Husband ordered committed for 60 years in wife's killing
Earlier this year, Cook County Circuit Court Judge Kay Hanlon found Albert Rumlow not guilty by reason of insanity in the 2008 death of his wife Janet at the couple's Palatine home.
Hanlon remanded the 74-year-old to the Department of Human Services for evaluation to determine if he requires inpatient treatment. On Thursday, with the state evaluation complete, Hanlon set Rumlow's term of commitment at 60 years.
If psychiatrists determine that his condition has improved sufficiently, Rumlow can petition the court for expanded privileges, including unsupervised off-site visits and eventually an unconditional discharge, though experts say that happens only rarely.
For a patient found not guilty by reason of insanity who needs mental health treatment, the court can set a commitment period of no more than the maximum potential prison sentence in the case. In Rumlow's case, the maximum sentence would have been 60 years.
In a report to the court proffered by Cook County assistant state's attorney Mike Andre, psychiatrist Dr. Hasina Javed indicated that Rumlow - who was diagnosed with a major depressive disorder following the December 2008 stabbing death of his wife - requires inpatient treatment.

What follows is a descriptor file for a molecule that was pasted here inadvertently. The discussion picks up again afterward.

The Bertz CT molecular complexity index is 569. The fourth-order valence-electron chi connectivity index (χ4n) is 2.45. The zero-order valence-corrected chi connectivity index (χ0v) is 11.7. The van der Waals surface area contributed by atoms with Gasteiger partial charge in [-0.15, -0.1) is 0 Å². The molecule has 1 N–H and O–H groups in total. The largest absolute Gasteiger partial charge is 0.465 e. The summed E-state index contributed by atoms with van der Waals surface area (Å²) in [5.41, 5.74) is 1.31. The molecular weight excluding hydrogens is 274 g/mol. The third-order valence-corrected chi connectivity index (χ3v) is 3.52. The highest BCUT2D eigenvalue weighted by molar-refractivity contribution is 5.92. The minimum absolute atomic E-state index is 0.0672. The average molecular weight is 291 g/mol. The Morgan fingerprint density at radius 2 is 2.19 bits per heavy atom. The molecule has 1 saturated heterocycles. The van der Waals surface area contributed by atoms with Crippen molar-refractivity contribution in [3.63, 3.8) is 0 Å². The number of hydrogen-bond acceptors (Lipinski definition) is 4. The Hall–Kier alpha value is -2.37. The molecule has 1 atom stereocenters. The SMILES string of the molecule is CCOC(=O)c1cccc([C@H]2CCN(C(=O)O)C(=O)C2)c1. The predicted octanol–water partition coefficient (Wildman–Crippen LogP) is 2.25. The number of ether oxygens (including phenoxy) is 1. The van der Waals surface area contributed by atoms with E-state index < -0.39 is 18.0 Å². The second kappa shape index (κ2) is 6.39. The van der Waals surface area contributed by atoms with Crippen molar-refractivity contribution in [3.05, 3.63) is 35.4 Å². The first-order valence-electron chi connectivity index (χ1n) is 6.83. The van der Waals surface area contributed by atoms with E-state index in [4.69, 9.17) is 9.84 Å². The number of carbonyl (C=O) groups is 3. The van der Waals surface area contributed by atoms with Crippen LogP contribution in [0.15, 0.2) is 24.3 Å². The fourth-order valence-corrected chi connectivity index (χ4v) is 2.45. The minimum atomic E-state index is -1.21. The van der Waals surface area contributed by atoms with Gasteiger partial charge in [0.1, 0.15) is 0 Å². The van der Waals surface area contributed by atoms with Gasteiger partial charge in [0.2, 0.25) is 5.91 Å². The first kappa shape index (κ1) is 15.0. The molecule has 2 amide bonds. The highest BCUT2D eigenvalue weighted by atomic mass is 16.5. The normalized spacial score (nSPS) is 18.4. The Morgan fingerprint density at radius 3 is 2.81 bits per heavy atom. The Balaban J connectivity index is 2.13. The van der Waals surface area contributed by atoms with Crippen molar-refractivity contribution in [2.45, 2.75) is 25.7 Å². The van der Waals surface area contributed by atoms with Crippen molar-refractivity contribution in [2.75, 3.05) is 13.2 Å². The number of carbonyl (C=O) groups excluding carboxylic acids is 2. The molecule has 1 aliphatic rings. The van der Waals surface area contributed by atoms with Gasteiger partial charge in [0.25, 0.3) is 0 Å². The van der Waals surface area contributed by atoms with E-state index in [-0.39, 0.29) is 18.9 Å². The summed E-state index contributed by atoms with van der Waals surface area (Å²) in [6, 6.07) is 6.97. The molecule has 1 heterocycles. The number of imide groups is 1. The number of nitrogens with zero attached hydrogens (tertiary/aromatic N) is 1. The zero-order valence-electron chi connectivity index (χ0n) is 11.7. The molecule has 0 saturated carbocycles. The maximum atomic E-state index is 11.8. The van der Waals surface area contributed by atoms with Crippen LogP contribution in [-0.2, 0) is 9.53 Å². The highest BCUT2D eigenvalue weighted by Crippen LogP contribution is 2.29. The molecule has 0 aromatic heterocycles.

Javed indicated that Rumlow has been cooperative and has adjusted to medication and life at the Elgin Mental Health Center. However, the report also notes that Rumlow has "not achieved full acceptance of his mental illness and lacks understanding regarding the chronic nature of his illness and the importance of treatment and medication to his recovery," Andre said.
Additionally, Rumlow has not had a significant period of remission, nor does he have a feasible plan to monitor his illness upon release, Andre said.
Rumlow received credit for the 475 days he has spent in custody since his arrest.
Rumlow's attorney, Thomas J. Tyrrell, told the court he has visited his client and that he is "making significant progress in every aspect."
"He is fortunate to have the love and support of his family, neighbors and friends, which is aiding him in his recovery," Tyrrell said.
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